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Last of the Mohicans

Last of the Mohicans (Hardcover) by James Fenimore Cooper (Author)

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The Last of the Mohicans is what the great American wild is all about -- the sure-shot frontiersman and the crafty Indian ("a mortal to be felt afore he is seen"); the damsel in the dangerous woods, and the explosive smell of black gunpowder. James Fenimore Cooper's 1826 novel has been the source of numerous movies, TV shows, and even comic books. Most recent is Daniel Day-Lewis' portrayal of Cooper's man of many names: Hawkeye, Pathfinder, and Leatherstocking. But the novel itself is where to go on the track of that most elusive quarry, the mythic wilderness, where the moccasin leaves no track. Set against the French and Indian War that was a living memory in Cooper's time, the story depends on Hawkeye and his Mohican friend, Chingachgook, to save a British commander's kidnapped daughters. Along the way, Cooper's "singular men" mark the trail that other heroes have followed through the primitive forest ever since. Careful! -- quiet! -- and watch where you step.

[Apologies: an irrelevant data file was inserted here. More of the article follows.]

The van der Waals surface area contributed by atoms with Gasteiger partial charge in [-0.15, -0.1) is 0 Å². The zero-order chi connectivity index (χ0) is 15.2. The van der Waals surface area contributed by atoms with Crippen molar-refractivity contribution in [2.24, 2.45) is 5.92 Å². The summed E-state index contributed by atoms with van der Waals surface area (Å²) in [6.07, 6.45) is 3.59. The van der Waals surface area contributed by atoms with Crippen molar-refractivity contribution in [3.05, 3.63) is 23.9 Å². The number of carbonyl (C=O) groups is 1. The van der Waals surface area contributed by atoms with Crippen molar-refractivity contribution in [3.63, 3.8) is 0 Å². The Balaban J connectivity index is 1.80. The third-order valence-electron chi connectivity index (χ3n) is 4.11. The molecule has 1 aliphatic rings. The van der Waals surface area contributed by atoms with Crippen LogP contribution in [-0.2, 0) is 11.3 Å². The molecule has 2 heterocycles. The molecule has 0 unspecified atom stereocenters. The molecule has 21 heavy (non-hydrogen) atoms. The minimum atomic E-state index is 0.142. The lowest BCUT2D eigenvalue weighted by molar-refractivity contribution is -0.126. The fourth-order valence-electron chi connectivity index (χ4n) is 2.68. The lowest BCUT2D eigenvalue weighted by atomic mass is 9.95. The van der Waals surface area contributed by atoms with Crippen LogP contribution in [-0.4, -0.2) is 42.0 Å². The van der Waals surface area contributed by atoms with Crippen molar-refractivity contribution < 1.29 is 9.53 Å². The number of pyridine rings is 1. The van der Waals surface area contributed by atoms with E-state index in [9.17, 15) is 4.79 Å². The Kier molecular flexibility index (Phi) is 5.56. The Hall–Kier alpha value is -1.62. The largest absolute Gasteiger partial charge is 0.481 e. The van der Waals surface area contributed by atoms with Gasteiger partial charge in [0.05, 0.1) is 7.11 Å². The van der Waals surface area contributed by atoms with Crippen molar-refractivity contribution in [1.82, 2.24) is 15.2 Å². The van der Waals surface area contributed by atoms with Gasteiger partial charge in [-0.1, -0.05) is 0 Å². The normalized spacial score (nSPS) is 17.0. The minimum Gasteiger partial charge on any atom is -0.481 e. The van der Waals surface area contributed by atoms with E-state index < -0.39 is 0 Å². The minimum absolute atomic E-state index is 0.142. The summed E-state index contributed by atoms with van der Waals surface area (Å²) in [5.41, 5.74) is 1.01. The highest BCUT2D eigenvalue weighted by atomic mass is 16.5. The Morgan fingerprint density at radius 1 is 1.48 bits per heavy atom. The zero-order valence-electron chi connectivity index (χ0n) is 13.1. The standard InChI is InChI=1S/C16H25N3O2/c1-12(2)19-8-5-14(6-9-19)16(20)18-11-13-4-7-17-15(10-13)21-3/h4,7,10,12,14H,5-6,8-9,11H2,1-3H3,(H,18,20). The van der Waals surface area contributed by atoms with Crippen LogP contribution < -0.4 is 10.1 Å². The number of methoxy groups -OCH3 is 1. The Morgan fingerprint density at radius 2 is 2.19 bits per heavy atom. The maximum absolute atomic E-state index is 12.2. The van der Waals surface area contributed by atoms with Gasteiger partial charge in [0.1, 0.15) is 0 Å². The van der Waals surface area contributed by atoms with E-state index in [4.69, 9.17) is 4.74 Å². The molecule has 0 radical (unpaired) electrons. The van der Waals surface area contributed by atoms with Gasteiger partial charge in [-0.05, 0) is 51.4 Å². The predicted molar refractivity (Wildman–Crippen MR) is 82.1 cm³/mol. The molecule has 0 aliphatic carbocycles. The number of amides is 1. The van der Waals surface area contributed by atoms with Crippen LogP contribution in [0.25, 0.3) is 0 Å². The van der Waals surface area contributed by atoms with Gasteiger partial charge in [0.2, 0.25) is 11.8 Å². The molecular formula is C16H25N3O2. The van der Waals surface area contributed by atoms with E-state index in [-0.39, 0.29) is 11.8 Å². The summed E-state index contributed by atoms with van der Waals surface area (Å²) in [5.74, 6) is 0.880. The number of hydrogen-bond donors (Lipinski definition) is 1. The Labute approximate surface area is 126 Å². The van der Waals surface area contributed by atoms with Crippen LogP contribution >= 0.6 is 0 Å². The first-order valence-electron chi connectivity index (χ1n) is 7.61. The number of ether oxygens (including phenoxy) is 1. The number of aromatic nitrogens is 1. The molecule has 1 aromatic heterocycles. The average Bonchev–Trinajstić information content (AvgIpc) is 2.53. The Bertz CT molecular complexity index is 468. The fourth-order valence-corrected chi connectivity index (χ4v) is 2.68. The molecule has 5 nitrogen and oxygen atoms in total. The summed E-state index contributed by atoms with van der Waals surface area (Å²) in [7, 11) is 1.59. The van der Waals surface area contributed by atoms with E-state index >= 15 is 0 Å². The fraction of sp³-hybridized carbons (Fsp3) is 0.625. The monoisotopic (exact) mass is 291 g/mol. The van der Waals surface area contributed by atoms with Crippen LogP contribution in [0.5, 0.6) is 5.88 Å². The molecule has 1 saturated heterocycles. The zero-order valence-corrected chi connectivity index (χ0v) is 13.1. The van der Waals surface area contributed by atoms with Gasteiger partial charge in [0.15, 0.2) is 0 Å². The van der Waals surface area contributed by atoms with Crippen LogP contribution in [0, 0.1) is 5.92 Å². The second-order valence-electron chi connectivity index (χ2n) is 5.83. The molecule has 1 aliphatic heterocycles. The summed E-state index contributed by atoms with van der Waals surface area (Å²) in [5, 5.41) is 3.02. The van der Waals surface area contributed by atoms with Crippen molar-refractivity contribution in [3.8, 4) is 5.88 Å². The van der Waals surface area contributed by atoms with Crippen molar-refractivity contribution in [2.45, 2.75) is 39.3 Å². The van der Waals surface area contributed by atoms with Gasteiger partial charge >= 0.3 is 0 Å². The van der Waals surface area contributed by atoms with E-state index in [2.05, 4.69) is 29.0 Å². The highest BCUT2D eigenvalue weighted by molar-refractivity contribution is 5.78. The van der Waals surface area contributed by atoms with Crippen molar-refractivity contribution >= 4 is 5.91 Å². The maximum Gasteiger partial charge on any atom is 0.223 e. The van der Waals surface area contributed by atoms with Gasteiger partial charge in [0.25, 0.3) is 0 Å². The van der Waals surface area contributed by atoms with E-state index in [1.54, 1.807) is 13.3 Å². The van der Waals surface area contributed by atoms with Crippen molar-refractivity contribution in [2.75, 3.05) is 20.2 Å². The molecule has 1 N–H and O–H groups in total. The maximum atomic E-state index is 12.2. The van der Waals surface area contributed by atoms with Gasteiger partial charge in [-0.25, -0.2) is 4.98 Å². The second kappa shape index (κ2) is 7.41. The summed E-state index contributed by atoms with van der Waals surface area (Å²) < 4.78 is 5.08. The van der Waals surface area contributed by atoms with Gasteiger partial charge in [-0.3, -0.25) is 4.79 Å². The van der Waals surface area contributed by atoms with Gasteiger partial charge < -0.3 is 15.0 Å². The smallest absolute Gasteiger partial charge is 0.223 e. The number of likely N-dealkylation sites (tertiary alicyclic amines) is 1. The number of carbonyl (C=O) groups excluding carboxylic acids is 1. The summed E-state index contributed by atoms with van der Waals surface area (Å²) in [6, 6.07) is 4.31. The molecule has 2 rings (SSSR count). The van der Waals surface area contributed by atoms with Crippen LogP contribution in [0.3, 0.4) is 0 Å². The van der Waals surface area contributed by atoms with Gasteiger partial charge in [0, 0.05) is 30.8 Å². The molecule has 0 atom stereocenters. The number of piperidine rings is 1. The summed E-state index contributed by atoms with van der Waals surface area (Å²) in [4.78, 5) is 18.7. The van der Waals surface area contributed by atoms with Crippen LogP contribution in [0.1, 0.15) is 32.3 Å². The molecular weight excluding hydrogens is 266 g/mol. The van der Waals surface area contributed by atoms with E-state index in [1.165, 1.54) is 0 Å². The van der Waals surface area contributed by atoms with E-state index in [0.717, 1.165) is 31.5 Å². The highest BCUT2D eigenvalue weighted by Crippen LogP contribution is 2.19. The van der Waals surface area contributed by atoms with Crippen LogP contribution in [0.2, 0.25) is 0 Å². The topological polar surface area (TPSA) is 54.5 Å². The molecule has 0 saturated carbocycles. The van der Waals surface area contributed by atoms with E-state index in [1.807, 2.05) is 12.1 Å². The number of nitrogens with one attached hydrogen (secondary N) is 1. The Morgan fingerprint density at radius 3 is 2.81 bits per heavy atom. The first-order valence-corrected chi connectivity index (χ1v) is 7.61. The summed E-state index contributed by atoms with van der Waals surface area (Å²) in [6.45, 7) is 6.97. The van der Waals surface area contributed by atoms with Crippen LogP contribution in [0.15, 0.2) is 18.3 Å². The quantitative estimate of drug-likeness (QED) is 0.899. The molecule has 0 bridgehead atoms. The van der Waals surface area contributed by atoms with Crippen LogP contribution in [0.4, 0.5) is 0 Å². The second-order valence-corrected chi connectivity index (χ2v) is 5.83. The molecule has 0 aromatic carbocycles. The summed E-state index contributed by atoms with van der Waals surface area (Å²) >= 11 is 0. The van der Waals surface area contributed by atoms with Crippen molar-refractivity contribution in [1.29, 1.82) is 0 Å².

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Meanwhile, here's a short review from the "Notice of New Books" section of the November 1850 issue of The United States Democratic Review.

THE LEATHER STOCKING TALES; by J. Fennimore Cooper Authors Revised Edition.

THE LAST OF THE MOHICANS: A Narrative of 1757. Complete in one volume, re-vised and corrected; with a new Introduction, Notes, &c., by the author. George

P. Putnam, 155 Broadway.

This, probably the best, as it certainly was the most successful of the Leather Stocking Tales, has, perhaps, done more than any other of the author's great romances to extend his fame over Christendom. Its pure originality took the reader by surprise, and its rare merits fixed the admiration which the novelty of the theatre of its action inspired.  It has been naturalized in most of the languages of Europe, and although of course with some detriment to its text, is equally popular in all; although a quarter of a century has nearly elapsed since we first read it, a re-perusal revives the vivid impressions it made upon our boyish fancy. Since the advent of Mr. Cooper, no sneering "Scotch Reviewer" has ventured to ask, "who reads an American book?" The response of Christendom, if the question of the reviewer could be as extensively circulated as these American books, might give an unwelcome reply. The standard edition of these novels by Mr. Putnam, uniform with the works of Irving, is indispensable to every American library, and the number of them increases annually by thousands.

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